Whether you are on a trade show floor, making a sales pitch, or seeking investment, perfecting your elevator pitch can be one of the most important things you can do for your business.
From the moment you start-up (when no one has ever heard of you), having a well-rehearsed and compelling elevator pitch can help buyers, clients and potential investors get to know you quickly.
by Caron Beesley, via SBA.gov
More than simply explaining your product, industry, or “big idea” a business elevator pitch is essentially how you speak about your business to others in a way that engages and excites. As business expert Chris O’Leary states, “…an effective elevator pitch is designed to give the audience just enough information that they will have a sense of what you are talking about and want to know more.”
Adapt your elevator pitch to suit specific audiences
A savvy entrepreneur should be prepared to develop and modify their elevator pitch to meet the needs of the audience they are engaging.
If, for example, you are pitching your product to a passerby at a tradeshow booth, you will need to craft quite a different pitch than the one you would deliver to a potential lending institution or investor who will quickly weed out ill-prepared and poorly-planned business ideas or propositions based on an elevator pitch alone.
3 elements of an effective elevator pitch
To help prepare your elevator pitch (whether to secure investment for your business or to communicate your sales proposition) you need to take a three-step approach and address these key elements of your business:
1. “What is the problem or “pain” in the marketplace that your business addresses?”
A good way to address this element is to ask a question. For example:
“Did you know that the average small business wastes approximately $1,250 in energy costs each month simply because electronic assets are left to operate on maximum power 24 hours a day?”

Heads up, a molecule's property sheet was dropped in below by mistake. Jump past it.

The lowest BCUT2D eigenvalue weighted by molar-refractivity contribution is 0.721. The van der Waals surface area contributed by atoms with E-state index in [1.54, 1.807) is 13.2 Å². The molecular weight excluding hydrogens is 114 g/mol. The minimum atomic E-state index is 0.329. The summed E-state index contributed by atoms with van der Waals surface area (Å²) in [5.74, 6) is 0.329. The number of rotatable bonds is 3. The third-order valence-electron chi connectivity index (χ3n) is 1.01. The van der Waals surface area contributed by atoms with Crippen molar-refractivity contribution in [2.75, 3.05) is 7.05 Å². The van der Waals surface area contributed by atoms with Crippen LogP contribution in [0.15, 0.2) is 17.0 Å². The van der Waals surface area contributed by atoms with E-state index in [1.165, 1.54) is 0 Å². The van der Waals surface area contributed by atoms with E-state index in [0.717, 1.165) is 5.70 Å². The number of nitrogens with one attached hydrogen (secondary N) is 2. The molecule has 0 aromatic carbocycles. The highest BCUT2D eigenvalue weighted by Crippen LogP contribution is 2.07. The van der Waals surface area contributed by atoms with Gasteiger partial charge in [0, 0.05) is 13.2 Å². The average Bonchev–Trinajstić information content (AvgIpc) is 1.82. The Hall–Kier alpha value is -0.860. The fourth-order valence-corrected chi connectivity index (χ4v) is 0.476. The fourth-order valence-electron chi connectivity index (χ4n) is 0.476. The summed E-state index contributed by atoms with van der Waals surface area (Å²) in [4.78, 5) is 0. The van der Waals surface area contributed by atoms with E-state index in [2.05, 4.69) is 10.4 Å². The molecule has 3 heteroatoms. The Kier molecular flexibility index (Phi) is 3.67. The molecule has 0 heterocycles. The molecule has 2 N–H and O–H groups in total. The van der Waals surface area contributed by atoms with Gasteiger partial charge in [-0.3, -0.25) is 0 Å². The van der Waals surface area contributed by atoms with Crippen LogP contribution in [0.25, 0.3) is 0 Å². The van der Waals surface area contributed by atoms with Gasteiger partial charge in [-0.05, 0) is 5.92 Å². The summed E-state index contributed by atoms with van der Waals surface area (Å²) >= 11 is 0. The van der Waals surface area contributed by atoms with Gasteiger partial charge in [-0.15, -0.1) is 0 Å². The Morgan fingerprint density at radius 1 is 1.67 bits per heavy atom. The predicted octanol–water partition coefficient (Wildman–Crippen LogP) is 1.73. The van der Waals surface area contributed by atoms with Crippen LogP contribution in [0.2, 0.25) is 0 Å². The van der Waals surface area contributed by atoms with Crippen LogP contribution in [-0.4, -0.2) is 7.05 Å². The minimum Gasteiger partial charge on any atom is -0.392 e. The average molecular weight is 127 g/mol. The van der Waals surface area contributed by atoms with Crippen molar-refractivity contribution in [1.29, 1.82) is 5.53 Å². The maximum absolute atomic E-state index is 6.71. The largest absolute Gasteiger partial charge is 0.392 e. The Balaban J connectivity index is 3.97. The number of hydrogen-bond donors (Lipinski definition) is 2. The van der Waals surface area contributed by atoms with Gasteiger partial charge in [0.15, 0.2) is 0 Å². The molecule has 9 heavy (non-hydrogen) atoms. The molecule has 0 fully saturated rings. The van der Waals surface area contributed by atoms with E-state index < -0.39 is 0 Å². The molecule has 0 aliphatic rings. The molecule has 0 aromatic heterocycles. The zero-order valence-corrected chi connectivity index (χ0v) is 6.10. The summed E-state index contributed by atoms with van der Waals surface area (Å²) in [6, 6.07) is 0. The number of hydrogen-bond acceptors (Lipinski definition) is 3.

2. “How does your business or its product solve this problem?”
And, in this case, the (purely hypothetical) answer might be:
“With our patented energy usage monitoring system — ElecTrack — business owners can monitor energy consumption across all their electronic assets and remotely deactivate non-business critical equipment and appliances when not in use.”
3. If you are developing an elevator pitch to help communicate your sales proposition, you should ask yourself: “What is the main benefit you give?”
For example: “ElecTrack can help you save thousands of dollars a year on your business utility bills.”
Alternatively, if you are seeking investment in your business the third element should be — “What do you need to bring your solution to reality?”
For example: “We need $1.2 million in funding to get to the point where the company is self-sustaining. This should happen during the third quarter of our second year. For the purposes of start-up, we’re seeking $500,000 of initial funding. I am the CEO with 12 years senior sales and business development experience in the energy efficiency sector. Our Technology Director has 20 years of electrical engineering and software development experience and has led the development and patenting of ElecTrack. If we hit our numbers, we expect to expand our market base into Europe and Asia, within three years.”
For specific help on creating your elevator pitch for investors, take a look at this You Tube video clip from business planning expert Tim Berry. He provides tips on how to craft your pitch, what your goals should be, and, perhaps most importantly, what your investors want to hear.
Get feedback and practice your pitch
Another element in the process is to get feedback on your pitch from fellow stakeholders, employees, or someone not as close to the business as you are. Modify your pitch based on this feedback, and then rehearse and familiarize yourself with it. This absolutely involves reading it out loud. As a goal, aim for delivering your pitch in 30-45 seconds, longer than that and you’ll need to head back to the drawing board.
You could also try writing key words or phrases from your elevator pitch on a prompt card that you can pull out before meetings to refresh your memory.
About the author: Caron Beesley is a small business owner, a writer, and marketing communications consultant. Caron works with the SBA.gov team to promote essential government resources that help entrepreneurs and small business owners start-up, grow and succeed. Follow Caron on Twitter @caronbeesley